Wotcha, Jude! Wanna know about the monking?

4 Nov

Well, Jude, I’ve had my month of monking, and jolly good it was, too.  Wot a laugh!

Here is a picture of my whip. I took it into the monastery with me cos I saw The Da Vinci Code on DVD (I’ve been banned from the local cinema) and I really liked that scene where the evil monk bear gives himself a thrashing, and I thought Stephen might like me to give him a going-over.  But guess what, Jude – when I suggested it he made a sort-of whimpering noise and ran off and hid in the chapel. What a weed. He knew I wouldn’t follow him there cos I didn’t like the chapel very much.  Rather too holy for my liking.

Some of the more girly monks had little pink whips with tassles. But mine’s the real thing, made for me by a Merchant Navy officer bear.

Now then, as for the Archbear bloke, the boss of the monastery – what a meanie!  He had a telly in his room and watched all the Olympics on it and only let us monks join him a few times. We saw Usain Bear winning the hundred wotsits. I do like to see rugged, manly bears getting sweaty.  My old chum Jumping Jack Bear entered for the high jump, and missed, then he did the pole vault and cheated by using a pole with extra springiness in it and went sailing out of the stadium – no idea where he landed, probably the Thames. But the best was – Brother Ignatius Marathon Bear, the Archbish’s nephew, took a wrong turning in the marathon, never reached the finishing line and hasn’t been heard of since. Tee hee! We all knew he’d been planning his escape for ages, cos his uncle Archbear had forced him to join the monastery but Ignatius wanted to go to Amsterdam to be with the jolly Dutch bears.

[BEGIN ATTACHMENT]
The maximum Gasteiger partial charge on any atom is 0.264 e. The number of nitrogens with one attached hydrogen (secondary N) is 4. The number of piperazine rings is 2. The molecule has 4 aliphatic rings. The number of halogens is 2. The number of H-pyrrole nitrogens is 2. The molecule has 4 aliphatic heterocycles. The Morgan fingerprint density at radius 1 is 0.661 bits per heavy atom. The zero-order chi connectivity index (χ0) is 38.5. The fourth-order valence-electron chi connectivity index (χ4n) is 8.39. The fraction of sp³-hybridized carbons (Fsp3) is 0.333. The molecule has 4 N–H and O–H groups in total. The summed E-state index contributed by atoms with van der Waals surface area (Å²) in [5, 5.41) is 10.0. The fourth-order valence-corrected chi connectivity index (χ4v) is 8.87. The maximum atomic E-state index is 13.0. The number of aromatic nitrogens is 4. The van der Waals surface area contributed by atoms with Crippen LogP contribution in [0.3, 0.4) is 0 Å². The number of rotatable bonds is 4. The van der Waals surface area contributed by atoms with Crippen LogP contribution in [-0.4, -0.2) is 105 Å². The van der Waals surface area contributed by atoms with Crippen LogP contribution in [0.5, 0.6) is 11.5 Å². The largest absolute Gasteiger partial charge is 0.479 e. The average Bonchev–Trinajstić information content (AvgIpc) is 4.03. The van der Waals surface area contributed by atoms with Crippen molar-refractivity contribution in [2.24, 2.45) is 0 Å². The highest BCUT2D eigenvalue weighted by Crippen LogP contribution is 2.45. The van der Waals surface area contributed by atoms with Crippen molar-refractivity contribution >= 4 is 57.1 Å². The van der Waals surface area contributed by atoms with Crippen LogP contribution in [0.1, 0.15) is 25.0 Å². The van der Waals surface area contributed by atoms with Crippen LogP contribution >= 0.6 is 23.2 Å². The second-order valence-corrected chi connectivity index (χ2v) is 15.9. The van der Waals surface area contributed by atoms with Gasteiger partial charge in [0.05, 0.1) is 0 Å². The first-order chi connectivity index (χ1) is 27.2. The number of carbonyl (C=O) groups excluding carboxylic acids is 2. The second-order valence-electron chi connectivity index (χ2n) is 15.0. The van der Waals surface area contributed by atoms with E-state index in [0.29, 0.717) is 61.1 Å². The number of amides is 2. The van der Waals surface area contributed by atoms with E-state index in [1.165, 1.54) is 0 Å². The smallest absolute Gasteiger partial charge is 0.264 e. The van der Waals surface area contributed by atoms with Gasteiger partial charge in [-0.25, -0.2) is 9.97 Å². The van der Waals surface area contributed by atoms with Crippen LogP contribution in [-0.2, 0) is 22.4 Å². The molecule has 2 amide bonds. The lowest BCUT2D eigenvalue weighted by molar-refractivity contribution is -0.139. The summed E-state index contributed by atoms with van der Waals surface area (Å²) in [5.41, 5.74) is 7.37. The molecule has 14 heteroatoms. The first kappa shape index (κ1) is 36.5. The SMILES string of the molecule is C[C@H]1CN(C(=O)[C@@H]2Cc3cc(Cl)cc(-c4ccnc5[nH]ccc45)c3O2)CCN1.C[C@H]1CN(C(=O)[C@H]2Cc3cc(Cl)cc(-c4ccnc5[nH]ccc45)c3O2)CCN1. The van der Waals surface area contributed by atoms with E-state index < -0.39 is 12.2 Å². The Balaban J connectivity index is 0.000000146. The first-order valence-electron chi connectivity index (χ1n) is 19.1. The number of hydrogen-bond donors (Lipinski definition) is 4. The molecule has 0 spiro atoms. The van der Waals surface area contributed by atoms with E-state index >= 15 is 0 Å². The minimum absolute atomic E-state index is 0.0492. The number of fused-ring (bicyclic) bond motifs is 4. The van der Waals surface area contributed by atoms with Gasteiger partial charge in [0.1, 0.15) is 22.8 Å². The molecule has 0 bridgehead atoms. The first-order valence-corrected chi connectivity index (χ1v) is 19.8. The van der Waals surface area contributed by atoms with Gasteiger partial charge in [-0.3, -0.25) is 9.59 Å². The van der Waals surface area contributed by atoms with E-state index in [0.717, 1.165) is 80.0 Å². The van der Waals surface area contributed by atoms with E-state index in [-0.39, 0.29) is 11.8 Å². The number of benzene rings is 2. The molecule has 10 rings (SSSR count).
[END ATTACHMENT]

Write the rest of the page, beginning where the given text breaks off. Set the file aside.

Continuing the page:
The worst thing about the monking was the 5 a.m. starts. But I put up with them because monastery life was such a gas, messing about in brown frocks with all those bears, and drinking the cider, and getting together with my chums to teach the saintlier bears a lesson. There weren’t too many saintly ones, actually.  We soon sorted ’em out.

The trouble is, though, Jude – now we’re back home after our big monking adventure I’m finding Stephen a bit boring. I’m beginning to feel restless! I’m casting my eye round the house where we live … and I can’t stop looking at Paddington!  He’s been here all along, sitting quietly on a shelf, but I never gave him a second glance before. It’s as if I’m seeing him properly for the first time.  His chunky duffel coat … those shiny blue wellies … phwoarrr!



My dear Judy,

1 Sep

Our month in the monastery is at an end.  Time will tell how much spiritual benefit Ted has derived from it.  I am certain that beneath his gruff and earthly manner there is a heart of gold.  And yet … am I a wicked and faithless bear for allowing small doubts to creep in?  Am I doing that good and noble bear an injustice?

What happened was this.  The monks make and sell their own cider from the monastery orchard. Ted and a group of his new friends made their way down to the cellars one night and drank the entire stock. Their absence was noted at five o’clock the following morning when we all got up. They were discovered in an unseemly heap on the cellar floor.

Ted told the Archbear that they were tasting the cider to help the monastery’s quality control.  Judging the first bottle to be ‘rotten’, they thought they had better taste them all.  The Archbear was surprisingly receptive to this explanation.  He said he knew Ted’s friends to be monks of good and honest character; and if they had taken a willing part in this exercise, it must indeed have been for honourable motives.  On Ted’s advice he has now increased the alcohol content of the cider.

I am sorely troubled, my dear Judy.  I cannot help wondering why it was necessary for every single drop of the cider to be consumed, in order for Ted to establish its quality.